Logic and a sense of humour--all you need. (And about a quarter per book.) I know nobody else lives with Dewey Squirrel, but you can always wrap things up from the dog, or the basement troll, or whoever else you have in your household mythology.
Thursday, December 25, 2008
Wednesday, December 24, 2008
So this is my question: what's the dumbest childhood toy that you ever asked for (and got) for Christmas or another holiday, preferably inspired by TV advertising or a page in the catalogue? Did you ever ask for (and get) a gumball machine? A Shoppin' Sheryl doll? (Okay, she was pretty cute.) A Give-a-Show Projector? A magic set that never really worked?
(If you need some inspiration or want to jog your memories, check out the TimeWarp Vintage Toys website.)
I'll start: Shaker Maker, approximately 1972, a kit that made little moulded plaster monsters. Hoo boy, what was I thinking? You could have about as much fun shaking up instant pudding, and it would have tasted better too.
P.S. TimeWarp Toys is a fun website to browse through--did anybody else ever make DaisySnaps jewelry? Or are you old enough to remember Rat Fink Rings?
Tuesday, December 23, 2008
So I think tonight we're going to read Ann's new post on Holy Experience: Come to the Table of Now.
Monday, December 22, 2008
"The Child in Us"Frederick Buechner, Telling the Truth, included as the "May 6" reading in Listening to Your Life: Daily Meditations with Frederick Buechner.
"We weren't born yesterday. We are from Missouri. But we are also from somewhere else. We are from Oz, from Looking-Glass Land, from Narnia, and from Middle Earth. If with part of ourselves we are men and women of the world and share the sad unbeliefs of the world, with a deeper part still, the part where our best dreams come from, it is as if we were indeed born yesterday, or almost yesterday, because we are also all of us children still....The child in us lives in a world where nothing is too familiar or unpromising to open up into the world where a path unwinds before our feet into a deep wood, and when that happens, neither the world we live in nor the world that lives in us can ever entirely be home again...."
(Apparently the Grinch album in question can be downloaded at Way Out Junk, but that's neither an ad for Mostel's reading (apparently it's pretty scary) nor one for the download site--I know nothing about its safety. It's also listed on Amazon.)
Sunday, December 21, 2008
Mama Squirrel always seems to get the most creative (and lucky at thrift shops) in the week before Christmas. This is fun, but sometimes not the most convenient as then she has to rush to get things done. It also means that sometimes we end up with extra small gifts because she gets carried away making things. But no matter, they will get used.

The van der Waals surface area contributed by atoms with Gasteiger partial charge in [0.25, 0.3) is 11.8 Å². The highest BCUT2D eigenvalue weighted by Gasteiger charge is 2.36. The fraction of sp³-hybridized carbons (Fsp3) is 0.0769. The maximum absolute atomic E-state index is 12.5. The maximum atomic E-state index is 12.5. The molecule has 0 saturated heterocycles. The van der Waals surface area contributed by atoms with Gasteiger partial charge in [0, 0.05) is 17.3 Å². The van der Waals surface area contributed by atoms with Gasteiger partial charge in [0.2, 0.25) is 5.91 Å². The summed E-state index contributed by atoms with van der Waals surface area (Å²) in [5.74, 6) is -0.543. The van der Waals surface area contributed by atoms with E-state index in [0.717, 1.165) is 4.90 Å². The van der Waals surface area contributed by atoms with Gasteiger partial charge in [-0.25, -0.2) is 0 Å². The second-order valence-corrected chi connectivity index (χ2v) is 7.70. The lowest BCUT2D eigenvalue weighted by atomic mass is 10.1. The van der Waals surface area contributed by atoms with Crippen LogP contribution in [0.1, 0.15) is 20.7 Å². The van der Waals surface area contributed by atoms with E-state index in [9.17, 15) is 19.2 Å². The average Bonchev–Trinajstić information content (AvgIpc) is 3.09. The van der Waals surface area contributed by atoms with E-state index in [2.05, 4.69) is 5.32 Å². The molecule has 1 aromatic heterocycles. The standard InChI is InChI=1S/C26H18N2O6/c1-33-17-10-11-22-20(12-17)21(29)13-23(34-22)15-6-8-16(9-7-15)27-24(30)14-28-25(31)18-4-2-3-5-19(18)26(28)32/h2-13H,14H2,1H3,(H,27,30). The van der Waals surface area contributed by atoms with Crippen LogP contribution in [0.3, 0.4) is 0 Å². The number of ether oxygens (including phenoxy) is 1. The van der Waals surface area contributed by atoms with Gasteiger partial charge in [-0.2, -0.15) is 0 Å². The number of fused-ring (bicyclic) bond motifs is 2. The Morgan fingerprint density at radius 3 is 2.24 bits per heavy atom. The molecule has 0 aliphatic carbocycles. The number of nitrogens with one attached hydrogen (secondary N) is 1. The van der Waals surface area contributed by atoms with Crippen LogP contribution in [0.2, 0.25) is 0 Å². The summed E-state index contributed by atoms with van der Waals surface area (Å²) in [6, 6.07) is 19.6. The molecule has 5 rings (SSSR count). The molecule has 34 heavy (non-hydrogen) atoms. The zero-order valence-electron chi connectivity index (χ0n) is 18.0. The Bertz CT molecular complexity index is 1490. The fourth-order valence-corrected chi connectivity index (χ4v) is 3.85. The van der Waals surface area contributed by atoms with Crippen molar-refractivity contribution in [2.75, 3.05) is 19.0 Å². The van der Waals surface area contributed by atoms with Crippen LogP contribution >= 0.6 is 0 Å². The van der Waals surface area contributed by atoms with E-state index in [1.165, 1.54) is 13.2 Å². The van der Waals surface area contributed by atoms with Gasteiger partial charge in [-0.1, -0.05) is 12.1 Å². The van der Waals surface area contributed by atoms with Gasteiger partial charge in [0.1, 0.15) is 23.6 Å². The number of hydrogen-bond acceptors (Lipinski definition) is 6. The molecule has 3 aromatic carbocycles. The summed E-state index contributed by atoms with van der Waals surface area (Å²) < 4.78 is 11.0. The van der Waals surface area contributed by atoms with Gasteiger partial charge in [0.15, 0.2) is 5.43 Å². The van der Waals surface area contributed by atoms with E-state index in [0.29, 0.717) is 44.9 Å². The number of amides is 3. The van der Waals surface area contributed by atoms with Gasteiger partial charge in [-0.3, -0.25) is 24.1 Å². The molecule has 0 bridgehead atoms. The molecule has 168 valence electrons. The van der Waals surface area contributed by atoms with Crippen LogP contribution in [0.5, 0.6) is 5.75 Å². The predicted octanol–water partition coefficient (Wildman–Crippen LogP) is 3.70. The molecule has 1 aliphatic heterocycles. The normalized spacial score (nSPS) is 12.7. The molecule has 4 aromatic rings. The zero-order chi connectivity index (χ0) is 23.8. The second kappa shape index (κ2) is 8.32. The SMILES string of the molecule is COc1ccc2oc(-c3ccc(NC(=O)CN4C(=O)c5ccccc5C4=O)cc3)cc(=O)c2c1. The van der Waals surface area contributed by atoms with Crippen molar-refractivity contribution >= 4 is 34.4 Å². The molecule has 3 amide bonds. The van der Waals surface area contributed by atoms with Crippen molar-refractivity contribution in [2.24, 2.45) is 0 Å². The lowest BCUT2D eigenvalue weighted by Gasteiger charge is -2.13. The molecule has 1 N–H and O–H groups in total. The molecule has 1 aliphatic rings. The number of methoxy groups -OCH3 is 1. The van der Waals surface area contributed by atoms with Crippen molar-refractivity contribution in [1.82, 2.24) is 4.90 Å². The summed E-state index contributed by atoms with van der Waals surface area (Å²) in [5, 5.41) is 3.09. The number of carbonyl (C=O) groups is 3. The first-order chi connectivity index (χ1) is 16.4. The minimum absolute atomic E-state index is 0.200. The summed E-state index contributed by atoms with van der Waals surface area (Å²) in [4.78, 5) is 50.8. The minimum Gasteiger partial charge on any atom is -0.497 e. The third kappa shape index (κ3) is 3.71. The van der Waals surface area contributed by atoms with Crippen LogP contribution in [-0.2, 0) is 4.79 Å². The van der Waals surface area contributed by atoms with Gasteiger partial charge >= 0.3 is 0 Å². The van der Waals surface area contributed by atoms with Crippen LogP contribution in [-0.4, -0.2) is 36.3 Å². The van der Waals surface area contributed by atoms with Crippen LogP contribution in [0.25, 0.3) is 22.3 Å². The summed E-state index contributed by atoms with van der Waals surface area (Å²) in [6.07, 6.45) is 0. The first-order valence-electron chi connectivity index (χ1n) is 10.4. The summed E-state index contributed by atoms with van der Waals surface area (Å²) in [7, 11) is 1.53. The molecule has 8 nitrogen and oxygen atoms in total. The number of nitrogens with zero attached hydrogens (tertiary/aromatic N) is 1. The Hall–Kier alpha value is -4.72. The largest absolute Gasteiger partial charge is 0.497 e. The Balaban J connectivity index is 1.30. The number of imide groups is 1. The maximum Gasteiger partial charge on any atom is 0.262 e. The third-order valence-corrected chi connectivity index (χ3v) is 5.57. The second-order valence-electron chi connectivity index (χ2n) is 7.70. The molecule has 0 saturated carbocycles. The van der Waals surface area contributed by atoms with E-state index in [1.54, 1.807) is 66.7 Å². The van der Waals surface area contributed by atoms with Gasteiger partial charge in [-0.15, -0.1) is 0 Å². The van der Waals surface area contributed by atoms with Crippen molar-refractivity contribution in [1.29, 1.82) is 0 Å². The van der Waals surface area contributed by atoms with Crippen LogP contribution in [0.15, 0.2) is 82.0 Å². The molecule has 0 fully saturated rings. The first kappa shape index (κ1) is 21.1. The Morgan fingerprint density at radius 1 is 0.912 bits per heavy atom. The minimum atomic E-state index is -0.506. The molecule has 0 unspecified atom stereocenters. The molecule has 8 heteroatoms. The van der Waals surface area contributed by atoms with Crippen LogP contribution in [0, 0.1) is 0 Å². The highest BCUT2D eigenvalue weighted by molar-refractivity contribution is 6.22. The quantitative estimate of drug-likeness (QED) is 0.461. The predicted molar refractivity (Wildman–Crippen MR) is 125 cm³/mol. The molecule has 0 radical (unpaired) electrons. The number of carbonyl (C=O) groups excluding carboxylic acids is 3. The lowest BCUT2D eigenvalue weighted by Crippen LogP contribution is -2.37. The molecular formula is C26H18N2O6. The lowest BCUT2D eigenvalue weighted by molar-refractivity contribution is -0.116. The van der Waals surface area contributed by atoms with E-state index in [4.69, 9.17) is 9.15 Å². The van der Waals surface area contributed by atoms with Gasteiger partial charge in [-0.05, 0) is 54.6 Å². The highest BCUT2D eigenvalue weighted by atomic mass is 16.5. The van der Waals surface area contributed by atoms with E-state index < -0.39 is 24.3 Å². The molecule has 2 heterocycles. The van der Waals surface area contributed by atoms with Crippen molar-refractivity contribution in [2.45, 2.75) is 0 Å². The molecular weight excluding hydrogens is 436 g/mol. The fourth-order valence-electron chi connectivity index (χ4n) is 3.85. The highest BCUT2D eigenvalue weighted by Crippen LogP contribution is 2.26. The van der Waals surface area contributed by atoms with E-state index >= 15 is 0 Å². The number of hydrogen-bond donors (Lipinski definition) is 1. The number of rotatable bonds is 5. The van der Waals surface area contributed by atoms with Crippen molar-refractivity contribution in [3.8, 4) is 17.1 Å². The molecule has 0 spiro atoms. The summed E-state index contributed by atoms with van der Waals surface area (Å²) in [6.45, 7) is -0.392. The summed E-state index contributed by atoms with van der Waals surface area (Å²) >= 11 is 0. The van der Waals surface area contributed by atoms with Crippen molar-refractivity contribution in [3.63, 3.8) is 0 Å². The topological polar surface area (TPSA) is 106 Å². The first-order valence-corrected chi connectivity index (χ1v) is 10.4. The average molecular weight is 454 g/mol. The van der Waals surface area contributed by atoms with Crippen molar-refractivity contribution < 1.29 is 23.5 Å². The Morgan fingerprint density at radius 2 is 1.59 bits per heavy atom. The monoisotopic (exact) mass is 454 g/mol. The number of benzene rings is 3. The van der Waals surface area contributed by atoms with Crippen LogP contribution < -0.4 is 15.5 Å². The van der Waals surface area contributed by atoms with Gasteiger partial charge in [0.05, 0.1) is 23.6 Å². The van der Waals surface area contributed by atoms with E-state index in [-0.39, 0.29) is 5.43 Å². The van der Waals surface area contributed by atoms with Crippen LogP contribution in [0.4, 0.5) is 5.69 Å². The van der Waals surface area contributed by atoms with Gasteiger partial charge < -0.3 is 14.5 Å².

The whole top part of Mr. Fixit's jeans, almost intact, turned into a music portfolio for the Apprentice. Mama Squirrel made a poster-board portfolio and slipped it inside the jeans; cut off and sewed the pants at about crotch level; and made two slits inside so you can get the music in and out. If that doesn't make sense, just imagine a piece of cardboard wearing a pair of cutoff shorts, and then folded in half.
The rest of the jeans turned into handwarmers (posted about those previously), a small purse for Crayons, and three "makeup pouches" for the girls. Mama Squirrel is very happy with those pouches: they turned out, they have Velcro closures, and the sewing machine didn't break down partway through. Well, it did jam once, but M.S. fixed it herself.
Mama Squirrel also sewed three white hankies for Mr. Fixit from rummage-sale fabric (that sounds so Little House on the Prairie, but he does need some new ones and I couldn't find any). And a glove chipmunk.
Mr. Fixit ordered a Crissy doll for Crayons from Ebay--it's one of the desires of her heart, but a lot of them go for more money than we were interested in spending. He found her a 1972 Lookaround Crissy with the original long plaid dress and shoes. The problem is that she smells like bad cigarettes--and she was supposed to be from a non-smoking home. We've had her in a plastic bag with baking soda for a few days, but there isn't much improvement. Mr. Fixit is going to take her to work today along with some strong cleaner and see if he can do anything about it. If Crissy is unrecoverable, we did also find another very cute doll at the thrift shop that can fill in. Mama Squirrel would like to make a couple of dresses for whichever doll ends up being the gift, but that's going to have to wait until tomorrow when Crayons (conveniently) goes to play at a friend's house for the morning.
Mama Squirrel found some books this weekend at the thrift shop: Colson's How Now Shall We Live? for Mr. Fixit, Schaeffer's How Should We Then Live? for the Apprentice, and the 20th Century Children's Book Treasury for Crayons. Each girl is also getting a peppermint sachet, and a copy of Pilgrim's Progress from Mama Squirrel's collection.